UPDATE : 2024.6.3 Mon 00:19
Various cultures for Greeting the New Year

Every country has a variety of cultural ways to greet the New Year. Families in Korea get together and hold a memorial ceremony for ancestors and receive money after performing the New Year’s bows. We also feast on rice cake soup that signifies becoming a year older. What New Year’s cultures do other countries have then? Let’s find out.

Chinese have a fireworks display in the New Year. It is said that having fireworks can ward off evil spirits. Then all the family members have a ‘spring-cleaning’ together. With spring-cleaning, they hide things which chop and cut, such as scissors and knives because they believe that things like these will chop and cut up good luck in the New Year. Their New Year foods are boiled dumplings and rice cake. Northern people eat boiled dumplings, and southern people have rice cake. These two foods are eaten by people to wish the year’s luck.

Japanese visit shrines in the New Year. They wash their hands clean, and make contributions to the shrine and make a sincere wish after making a sound by shaking bells and other things. It is said that hundreds of people are gathered in the Meiji Shrine on New Year’s Day. The traditional New Year foods are ‘Mojji’ and ‘Soba’. Mojji is similar to steamed bread and Soba is buckwheat noodles. Japanese eat Soba because they want to live long (like the noodles’ length.)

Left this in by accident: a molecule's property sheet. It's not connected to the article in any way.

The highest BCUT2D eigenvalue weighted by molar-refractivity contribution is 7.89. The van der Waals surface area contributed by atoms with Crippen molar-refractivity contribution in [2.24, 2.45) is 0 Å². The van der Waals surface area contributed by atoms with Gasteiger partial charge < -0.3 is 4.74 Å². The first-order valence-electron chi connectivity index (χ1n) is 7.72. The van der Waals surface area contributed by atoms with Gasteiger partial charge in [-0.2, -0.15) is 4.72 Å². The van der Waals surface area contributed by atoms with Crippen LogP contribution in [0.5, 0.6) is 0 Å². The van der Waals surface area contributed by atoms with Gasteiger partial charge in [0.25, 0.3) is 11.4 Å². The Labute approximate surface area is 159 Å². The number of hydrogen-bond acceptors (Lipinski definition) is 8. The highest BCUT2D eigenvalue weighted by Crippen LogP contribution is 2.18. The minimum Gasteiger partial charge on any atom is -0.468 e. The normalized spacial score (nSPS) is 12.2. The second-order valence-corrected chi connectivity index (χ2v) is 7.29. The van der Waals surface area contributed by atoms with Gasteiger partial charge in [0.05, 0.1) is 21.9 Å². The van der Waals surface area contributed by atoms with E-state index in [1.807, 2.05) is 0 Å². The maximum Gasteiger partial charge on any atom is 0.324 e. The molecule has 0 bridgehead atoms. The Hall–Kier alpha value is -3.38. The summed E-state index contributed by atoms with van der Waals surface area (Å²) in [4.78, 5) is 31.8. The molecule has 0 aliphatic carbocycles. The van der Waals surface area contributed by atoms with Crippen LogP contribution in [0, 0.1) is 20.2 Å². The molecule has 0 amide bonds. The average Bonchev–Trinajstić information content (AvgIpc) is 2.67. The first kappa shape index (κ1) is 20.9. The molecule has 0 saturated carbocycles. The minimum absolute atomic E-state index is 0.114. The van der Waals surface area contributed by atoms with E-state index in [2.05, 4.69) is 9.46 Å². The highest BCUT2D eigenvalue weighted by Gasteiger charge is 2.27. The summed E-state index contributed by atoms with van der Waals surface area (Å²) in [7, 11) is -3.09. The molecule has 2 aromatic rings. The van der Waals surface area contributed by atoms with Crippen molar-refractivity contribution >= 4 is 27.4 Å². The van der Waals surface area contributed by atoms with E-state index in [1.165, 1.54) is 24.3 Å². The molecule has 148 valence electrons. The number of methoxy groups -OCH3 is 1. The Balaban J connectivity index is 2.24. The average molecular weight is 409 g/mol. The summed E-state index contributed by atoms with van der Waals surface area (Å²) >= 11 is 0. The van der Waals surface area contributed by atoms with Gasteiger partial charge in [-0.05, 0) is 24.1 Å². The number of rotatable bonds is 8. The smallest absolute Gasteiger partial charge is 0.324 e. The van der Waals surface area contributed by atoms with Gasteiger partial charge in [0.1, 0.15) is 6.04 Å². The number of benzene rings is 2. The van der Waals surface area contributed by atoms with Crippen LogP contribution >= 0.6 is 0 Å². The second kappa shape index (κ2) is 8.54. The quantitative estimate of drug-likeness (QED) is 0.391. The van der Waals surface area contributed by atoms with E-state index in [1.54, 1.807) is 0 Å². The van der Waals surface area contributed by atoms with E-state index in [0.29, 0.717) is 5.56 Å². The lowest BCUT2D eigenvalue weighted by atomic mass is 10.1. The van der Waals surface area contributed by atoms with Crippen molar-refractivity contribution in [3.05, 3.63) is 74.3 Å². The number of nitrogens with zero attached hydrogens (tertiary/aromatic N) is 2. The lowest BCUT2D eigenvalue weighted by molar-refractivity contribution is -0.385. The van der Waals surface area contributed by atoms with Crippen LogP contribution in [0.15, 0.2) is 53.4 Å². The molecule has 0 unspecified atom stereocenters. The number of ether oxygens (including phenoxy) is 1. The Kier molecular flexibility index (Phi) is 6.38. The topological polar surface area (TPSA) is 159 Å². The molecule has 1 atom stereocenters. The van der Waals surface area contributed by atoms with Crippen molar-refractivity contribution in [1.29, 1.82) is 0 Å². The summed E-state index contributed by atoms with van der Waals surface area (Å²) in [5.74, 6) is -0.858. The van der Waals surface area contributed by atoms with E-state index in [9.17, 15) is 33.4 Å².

Vietnam holds a big festival called ‘Teto’ from late January to early February according to the lunar calendar. All of the family members get together and eat pork, grilled duck egg, and watermelon. Vietnamese are pleased that they will be fortunate over the coming year if watermelons are good and ripe. Then they collect their garbage instead of dumping it because of their custom, which they believe that throwing away trash during that period will mean losing their luck.

The U.S. has a magnificent party with friends and family in restaurants and at home. People count down till 12 o’clock and pop the champagne. Also, it is not too much to say that Americans spend all day watching football games on New Year’s Day.

Mexico has a custom where family members look for money together after stashing it in the four corners of the house. This lets family solidify their friendship and they can do the evening market shopping with the money. Mexicans eat 12 grapes, the New Year food. 12 grapes for the 12 months and they make their hopes for the New Year while eating them one at a time.

In Guatemala, sawdust dolls prevail throughout the country at the end of the year. People burn these dolls on New Year’s Day. They believe that burning the dolls cleans their souls.

In Scotland, Men dye their hair black on January 1st because they think that men with black hair bring them good luck.

In the Netherlands, people kiss all the people who they meet on the cheek. Then, on New Year’s Day they hold the Polar Bear Swim, in which people jump into the North Sea wearing only a swimsuit. This has a meaning to wish vigor and health for the year.

As mentioned above, every country has a different New Year culture. However, the desire for having a better year is the same throughout all the cultures.

by Seong Jae-ho, reporter

Seong Jaeho  -

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